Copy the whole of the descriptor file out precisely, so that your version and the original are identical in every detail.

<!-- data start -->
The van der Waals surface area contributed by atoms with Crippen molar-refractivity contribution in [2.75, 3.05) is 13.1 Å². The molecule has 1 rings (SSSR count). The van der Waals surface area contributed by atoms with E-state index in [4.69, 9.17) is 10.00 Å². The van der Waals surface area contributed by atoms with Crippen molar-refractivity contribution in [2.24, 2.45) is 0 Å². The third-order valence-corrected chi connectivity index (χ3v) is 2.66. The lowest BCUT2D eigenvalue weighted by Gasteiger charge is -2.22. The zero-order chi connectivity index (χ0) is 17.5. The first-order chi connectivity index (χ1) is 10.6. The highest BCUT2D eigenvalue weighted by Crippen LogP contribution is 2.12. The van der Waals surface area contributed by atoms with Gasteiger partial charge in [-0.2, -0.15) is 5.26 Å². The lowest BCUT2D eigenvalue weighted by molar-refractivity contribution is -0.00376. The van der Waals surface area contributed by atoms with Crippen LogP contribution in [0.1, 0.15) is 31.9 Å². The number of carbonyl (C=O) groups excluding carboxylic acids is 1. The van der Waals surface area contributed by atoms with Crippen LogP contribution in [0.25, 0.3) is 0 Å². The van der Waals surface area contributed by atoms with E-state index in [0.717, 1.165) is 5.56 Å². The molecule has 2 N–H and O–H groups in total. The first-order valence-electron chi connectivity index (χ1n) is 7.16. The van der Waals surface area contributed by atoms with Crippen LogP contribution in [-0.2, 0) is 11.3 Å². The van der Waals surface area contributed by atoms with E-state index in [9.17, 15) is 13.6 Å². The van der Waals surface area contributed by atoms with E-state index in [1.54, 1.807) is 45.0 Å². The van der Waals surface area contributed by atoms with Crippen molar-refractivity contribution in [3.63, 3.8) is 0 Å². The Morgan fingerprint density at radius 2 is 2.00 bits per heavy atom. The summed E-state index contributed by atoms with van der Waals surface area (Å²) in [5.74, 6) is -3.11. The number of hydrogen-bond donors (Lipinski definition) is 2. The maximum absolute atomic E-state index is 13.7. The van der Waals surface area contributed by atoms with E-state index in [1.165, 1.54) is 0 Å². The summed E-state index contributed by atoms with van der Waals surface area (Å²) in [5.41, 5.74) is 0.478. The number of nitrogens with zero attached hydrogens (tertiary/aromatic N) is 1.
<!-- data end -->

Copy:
The van der Waals surface area contributed by atoms with Crippen molar-refractivity contribution in [2.75, 3.05) is 13.1 Å². The molecule has 1 rings (SSSR count). The van der Waals surface area contributed by atoms with E-state index in [4.69, 9.17) is 10.00 Å². The van der Waals surface area contributed by atoms with Crippen molar-refractivity contribution in [2.24, 2.45) is 0 Å². The third-order valence-corrected chi connectivity index (χ3v) is 2.66. The lowest BCUT2D eigenvalue weighted by Gasteiger charge is -2.22. The zero-order chi connectivity index (χ0) is 17.5. The first-order chi connectivity index (χ1) is 10.6. The highest BCUT2D eigenvalue weighted by Crippen LogP contribution is 2.12. The van der Waals surface area contributed by atoms with Gasteiger partial charge in [-0.2, -0.15) is 5.26 Å². The lowest BCUT2D eigenvalue weighted by molar-refractivity contribution is -0.00376. The van der Waals surface area contributed by atoms with Crippen LogP contribution in [0.1, 0.15) is 31.9 Å². The number of carbonyl (C=O) groups excluding carboxylic acids is 1. The van der Waals surface area contributed by atoms with Crippen LogP contribution in [0.25, 0.3) is 0 Å². The van der Waals surface area contributed by atoms with E-state index in [0.717, 1.165) is 5.56 Å². The molecule has 2 N–H and O–H groups in total. The first-order valence-electron chi connectivity index (χ1n) is 7.16. The van der Waals surface area contributed by atoms with Crippen LogP contribution in [-0.2, 0) is 11.3 Å². The van der Waals surface area contributed by atoms with E-state index in [9.17, 15) is 13.6 Å². The van der Waals surface area contributed by atoms with E-state index in [1.54, 1.807) is 45.0 Å². The van der Waals surface area contributed by atoms with Crippen molar-refractivity contribution in [3.63, 3.8) is 0 Å². The Morgan fingerprint density at radius 2 is 2.00 bits per heavy atom. The summed E-state index contributed by atoms with van der Waals surface area (Å²) in [5.74, 6) is -3.11. The number of hydrogen-bond donors (Lipinski definition) is 2. The maximum absolute atomic E-state index is 13.7. The van der Waals surface area contributed by atoms with E-state index in [1.165, 1.54) is 0 Å². The summed E-state index contributed by atoms with van der Waals surface area (Å²) in [5.41, 5.74) is 0.478. The number of nitrogens with zero attached hydrogens (tertiary/aromatic N) is 1.